News / Article

How to Stop Gentrification

Source: - Aug 11, 2017

In September 2005, the New Orleans real-estate developer Finis Shelnutt told a German newspaper of the opportunities Hurricane Katrina had created for his business. “The storm destroyed a great deal,” he said, just weeks after Katrina had killed more than one thousand people and expelled tens of thousands more from the city. “And there’s plenty of space to build houses and sell them for a lot of money.” Moreover, he added, “the hurricane drove poor people and criminals out of the city, and we hope they don’t come back.”
Most Popular

Keep the Trump Leaks Coming
Al Gore’s Carbon Footprint Doesn’t Matter
The Left’s Misguided Debate Over Kamala Harris
Are the Democratic Socialists of America For Real?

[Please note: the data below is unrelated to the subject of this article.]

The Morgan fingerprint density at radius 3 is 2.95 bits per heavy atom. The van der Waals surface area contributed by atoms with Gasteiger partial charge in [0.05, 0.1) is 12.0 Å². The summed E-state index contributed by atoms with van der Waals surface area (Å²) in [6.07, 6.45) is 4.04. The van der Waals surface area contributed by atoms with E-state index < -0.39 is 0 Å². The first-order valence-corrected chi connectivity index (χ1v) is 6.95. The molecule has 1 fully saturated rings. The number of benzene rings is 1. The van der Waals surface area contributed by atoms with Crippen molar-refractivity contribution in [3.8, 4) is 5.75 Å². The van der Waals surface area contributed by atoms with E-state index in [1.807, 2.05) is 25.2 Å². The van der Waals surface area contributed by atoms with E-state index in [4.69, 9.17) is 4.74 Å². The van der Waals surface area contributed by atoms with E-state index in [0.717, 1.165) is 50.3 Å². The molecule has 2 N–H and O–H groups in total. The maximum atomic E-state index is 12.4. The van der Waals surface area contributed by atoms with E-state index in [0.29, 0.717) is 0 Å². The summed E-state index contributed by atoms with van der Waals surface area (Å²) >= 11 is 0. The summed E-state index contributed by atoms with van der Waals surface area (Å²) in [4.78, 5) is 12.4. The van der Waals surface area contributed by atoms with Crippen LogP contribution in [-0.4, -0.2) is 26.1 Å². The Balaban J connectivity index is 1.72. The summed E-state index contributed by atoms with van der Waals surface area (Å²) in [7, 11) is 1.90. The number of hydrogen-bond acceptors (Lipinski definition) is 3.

This Is Not a North Korean Crisis. It’s a Trump Crisis.

Shelnutt’s uniquely forthright comments distilled the essence of gentrification, as Peter Moskowitz explains it in How to Kill a City: Gentrification, Inequality, and the Fight for the Neighborhood. Gentrification, in this account, is not just about twenty-something white dudes with beards riding their fixed-gear bikes into unfamiliar neighborhoods, nor filament-bulb-lit craft beer bars opening up alongside bodegas. It is not really a cultural phenomenon, as it is so often depicted, nor one driven by individuals with a little more disposable income than their new neighbors. It is about profit and power, racism and violence on a massive scale. It is, in Moskowitz’s words, “the urban form of a new kind of capitalism.”


Category: General Business